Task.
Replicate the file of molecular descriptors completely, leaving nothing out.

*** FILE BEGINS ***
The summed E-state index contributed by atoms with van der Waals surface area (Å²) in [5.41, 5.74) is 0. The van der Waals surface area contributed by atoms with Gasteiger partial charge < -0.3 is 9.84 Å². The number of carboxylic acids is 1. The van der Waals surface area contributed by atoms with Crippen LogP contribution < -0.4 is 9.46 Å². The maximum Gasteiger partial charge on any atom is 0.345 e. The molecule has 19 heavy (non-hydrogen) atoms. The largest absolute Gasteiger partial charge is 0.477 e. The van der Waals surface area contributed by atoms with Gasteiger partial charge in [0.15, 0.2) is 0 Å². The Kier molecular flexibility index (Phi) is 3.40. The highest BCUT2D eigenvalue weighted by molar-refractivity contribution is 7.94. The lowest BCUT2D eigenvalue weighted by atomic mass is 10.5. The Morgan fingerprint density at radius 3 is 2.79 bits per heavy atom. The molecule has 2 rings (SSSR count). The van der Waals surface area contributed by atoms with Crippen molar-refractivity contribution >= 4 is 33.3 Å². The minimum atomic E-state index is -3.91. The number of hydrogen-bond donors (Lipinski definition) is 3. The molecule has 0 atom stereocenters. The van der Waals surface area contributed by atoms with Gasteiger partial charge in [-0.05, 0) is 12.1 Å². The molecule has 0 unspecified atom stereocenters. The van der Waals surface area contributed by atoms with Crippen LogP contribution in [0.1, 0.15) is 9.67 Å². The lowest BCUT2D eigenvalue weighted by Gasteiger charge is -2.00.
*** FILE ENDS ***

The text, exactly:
The summed E-state index contributed by atoms with van der Waals surface area (Å²) in [5.41, 5.74) is 0. The van der Waals surface area contributed by atoms with Gasteiger partial charge < -0.3 is 9.84 Å². The number of carboxylic acids is 1. The van der Waals surface area contributed by atoms with Crippen LogP contribution < -0.4 is 9.46 Å². The maximum Gasteiger partial charge on any atom is 0.345 e. The molecule has 19 heavy (non-hydrogen) atoms. The largest absolute Gasteiger partial charge is 0.477 e. The van der Waals surface area contributed by atoms with Gasteiger partial charge in [0.15, 0.2) is 0 Å². The Kier molecular flexibility index (Phi) is 3.40. The highest BCUT2D eigenvalue weighted by molar-refractivity contribution is 7.94. The lowest BCUT2D eigenvalue weighted by atomic mass is 10.5. The Morgan fingerprint density at radius 3 is 2.79 bits per heavy atom. The molecule has 2 rings (SSSR count). The van der Waals surface area contributed by atoms with Crippen molar-refractivity contribution >= 4 is 33.3 Å². The minimum atomic E-state index is -3.91. The number of hydrogen-bond donors (Lipinski definition) is 3. The molecule has 0 atom stereocenters. The van der Waals surface area contributed by atoms with Gasteiger partial charge in [-0.05, 0) is 12.1 Å². The molecule has 0 unspecified atom stereocenters. The van der Waals surface area contributed by atoms with Crippen LogP contribution in [0.1, 0.15) is 9.67 Å². The lowest BCUT2D eigenvalue weighted by Gasteiger charge is -2.00.